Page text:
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Finally Adding Up:
Hollywood + Hispanics = Mainstream
By MIKE McDANIEL
September 2, 2002
Hispanic actress Rita Moreno won a best-supporting-actress Oscar for 1961's West Side Story.
PHOTO: Associated Press
It has taken a century, but Hollywood is starting to recognize Hispanics as people capable of starring, directing, producing and writing for film and television.
As Luis Reyes sees it, "Hispanic Americans are creating and defining their own images rather than allowing themselves to be defined by someone else."
The film and TV publicist, co-author with Peter Rubie of the book Hispanics in Hollywood: A Celebration of 100 Years in Film and Television, believes Latino culture in the United States is rapidly becoming part of the mainstream.
Tonight, and every Monday in September, Turner Classic Movies is paying tribute to Hispanics in cinema with a 25-film festival. The films will be preceded with short breaks in which Reyes and actors Rita Moreno, Maria Conchita Alonzo and Ricardo Montalbán will recite fond -- and some not so fond -- memories from their careers.
Montalbán, for example, remembers the 1940s and '50s, when he was under contract with MGM. Then, being Mexican had its drawbacks.
"For MGM musicals, they wanted me to be a romantic lead," the 81-year-old actor recalled in an interview. "In Neptune's Daughter (1949), with Esther Williams, I was an Argentinian. In Two Weeks With Love (1950), with Jane Powell, I was a Cuban. My last picture with MGM, Latin Lovers (1953), with Lana Turner, I was a Brazilian.
"At MGM, Cuban, Brazilian and Argentinian sounded good. Hollywood, for some reason, has been so unkind to Mexico, particularly in the past. But the image they brought to the screen of a Mexican was always as a bandit or a peon leaning against a cactus, taking a siesta under a hat. Or the gigolo.
"It was a very unflattering picture of Mexico, which has a great history and great culture. It also is made up of decent men who want their children to have a better future. That was never mentioned on the screen."
He is grateful for the work he was able to do in movies, and said he had cordial relationships with such studio heads as Louis B. Mayer and Dore Schary.
Under Schary's leadership, Montalbán did play a couple of Mexican roles: a prizefighter in love with June Allyson in Right Cross (1950), and Border Incident (1949), with George Murphy, "which was way ahead of its time, about the illegal entry and the people risking their lives to work in this country."
Despite such successes, the story of Latinos in cinema is one of incremental change.
"I talked to producers and directors about the lack of opportunities, and they said they don't do it out of meanness, that they don't know enough of Mexico," Montalbán remembered. " `We need colorful characters,' they said. `A bandit is colorful. The peon sleeping against a cactus is colorful. An architect, a doctor, a bank employee -- these are not colorful.' That was the answer I always got.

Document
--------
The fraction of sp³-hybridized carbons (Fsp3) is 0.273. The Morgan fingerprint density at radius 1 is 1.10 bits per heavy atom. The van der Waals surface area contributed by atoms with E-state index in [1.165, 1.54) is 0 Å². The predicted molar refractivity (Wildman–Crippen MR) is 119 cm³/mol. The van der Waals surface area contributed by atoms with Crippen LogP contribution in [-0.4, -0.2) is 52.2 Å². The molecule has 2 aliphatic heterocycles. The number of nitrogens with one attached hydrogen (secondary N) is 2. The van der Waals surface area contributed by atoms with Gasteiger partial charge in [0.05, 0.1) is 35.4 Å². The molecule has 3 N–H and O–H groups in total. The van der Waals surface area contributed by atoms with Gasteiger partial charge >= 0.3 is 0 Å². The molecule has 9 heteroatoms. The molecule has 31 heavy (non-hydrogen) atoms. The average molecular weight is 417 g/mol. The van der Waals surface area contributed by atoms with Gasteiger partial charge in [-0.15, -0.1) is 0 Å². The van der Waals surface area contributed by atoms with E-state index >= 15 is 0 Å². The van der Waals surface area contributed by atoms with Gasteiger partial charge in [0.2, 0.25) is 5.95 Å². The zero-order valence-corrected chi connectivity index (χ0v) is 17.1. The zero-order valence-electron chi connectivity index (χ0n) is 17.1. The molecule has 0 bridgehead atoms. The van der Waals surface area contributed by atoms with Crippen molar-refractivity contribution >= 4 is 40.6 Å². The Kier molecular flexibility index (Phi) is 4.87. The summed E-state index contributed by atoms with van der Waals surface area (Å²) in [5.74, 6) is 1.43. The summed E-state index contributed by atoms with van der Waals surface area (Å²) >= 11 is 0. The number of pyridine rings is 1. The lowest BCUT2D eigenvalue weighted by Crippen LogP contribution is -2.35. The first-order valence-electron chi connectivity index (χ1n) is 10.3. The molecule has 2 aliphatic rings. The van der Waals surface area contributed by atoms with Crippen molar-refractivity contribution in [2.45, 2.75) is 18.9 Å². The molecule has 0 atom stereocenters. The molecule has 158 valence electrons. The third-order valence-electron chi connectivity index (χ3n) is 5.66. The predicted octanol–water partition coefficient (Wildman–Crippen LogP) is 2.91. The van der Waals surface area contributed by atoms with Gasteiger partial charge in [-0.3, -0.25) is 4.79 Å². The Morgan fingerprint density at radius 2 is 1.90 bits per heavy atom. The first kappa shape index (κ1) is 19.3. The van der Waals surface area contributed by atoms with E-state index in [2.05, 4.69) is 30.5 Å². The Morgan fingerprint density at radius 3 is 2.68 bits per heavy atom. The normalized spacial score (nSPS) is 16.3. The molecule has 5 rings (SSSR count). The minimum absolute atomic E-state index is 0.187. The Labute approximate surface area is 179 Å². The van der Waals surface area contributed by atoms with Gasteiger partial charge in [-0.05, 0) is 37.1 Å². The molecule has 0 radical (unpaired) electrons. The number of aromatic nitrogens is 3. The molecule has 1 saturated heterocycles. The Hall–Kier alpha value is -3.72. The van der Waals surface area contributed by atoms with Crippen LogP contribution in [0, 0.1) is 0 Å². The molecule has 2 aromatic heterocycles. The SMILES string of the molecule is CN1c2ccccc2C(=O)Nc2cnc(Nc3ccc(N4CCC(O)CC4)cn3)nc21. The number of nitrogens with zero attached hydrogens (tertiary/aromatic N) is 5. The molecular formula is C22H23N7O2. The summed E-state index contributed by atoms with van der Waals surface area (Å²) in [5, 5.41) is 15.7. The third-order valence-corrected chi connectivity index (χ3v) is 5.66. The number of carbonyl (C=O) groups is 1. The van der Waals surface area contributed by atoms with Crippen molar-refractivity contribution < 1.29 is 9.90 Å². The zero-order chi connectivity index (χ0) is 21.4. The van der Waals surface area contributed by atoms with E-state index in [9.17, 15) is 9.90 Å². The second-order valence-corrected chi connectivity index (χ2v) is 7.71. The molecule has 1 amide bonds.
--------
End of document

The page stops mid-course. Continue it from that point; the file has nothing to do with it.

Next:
"So we struggled. Even today, we struggle."
Turner Classic Movies' 25-film salute is being presented during Hispanic Heritage Month, which officially begins Sept. 15. That date is independence day for Costa Rica, El Salvador, Guatemala, Honduras and Nicaragua. Mexico achieved independence Sept. 16, and Chile on Sept. 18.
Montalbán never felt pressured to be a Latino standard-bearer, but he became one in 1969 when he and a small group of actors formed Nosotros, which sought better roles for Hispanics and an end to the portrayal of stereotypes.
"I felt I was insignificant but nevertheless was an ambassador for Mexico," he said. "People who met me judged me as a Mexican. And I felt I had a tremendous debt to my country."
He paid part of that debt in the late 1960s, when he had a conversation with the president of Frito-Lay and simply asked, "Why don't you make the Frito Bandito into Frito Amigo?"
He paid another part when he became a nationwide spokesperson for Chrysler -- one of the biggest Hispanic images in TV ads at that time. Remember "rich Corinthian leather"?
Today he is best remembered for his work on the Star Trek movie The Wrath of Khan and as the star of the TV series Fantasy Island. He appeared in the recently released movie Spy Kids II.
He declares his health "excellent," although he still experiences pain from a 1993 spinal-cord injury. He gets around by either walker or wheelchair.
His wife, Georgiana (sister to the late Loretta Young), remains "my Rock of Gibraltar. She is the most marvelous thing that's ever happened to me."
Montalbán remains vigilant in the struggle for recognition that Hispanics still endure.
"My drive to improve the Latino image is not done with a clenched fist," he said, "but with an open hand of understanding and friendship. Judge us by our ability. If we don't have the ability, don't hire us. But give us the opportunity to compete for the part."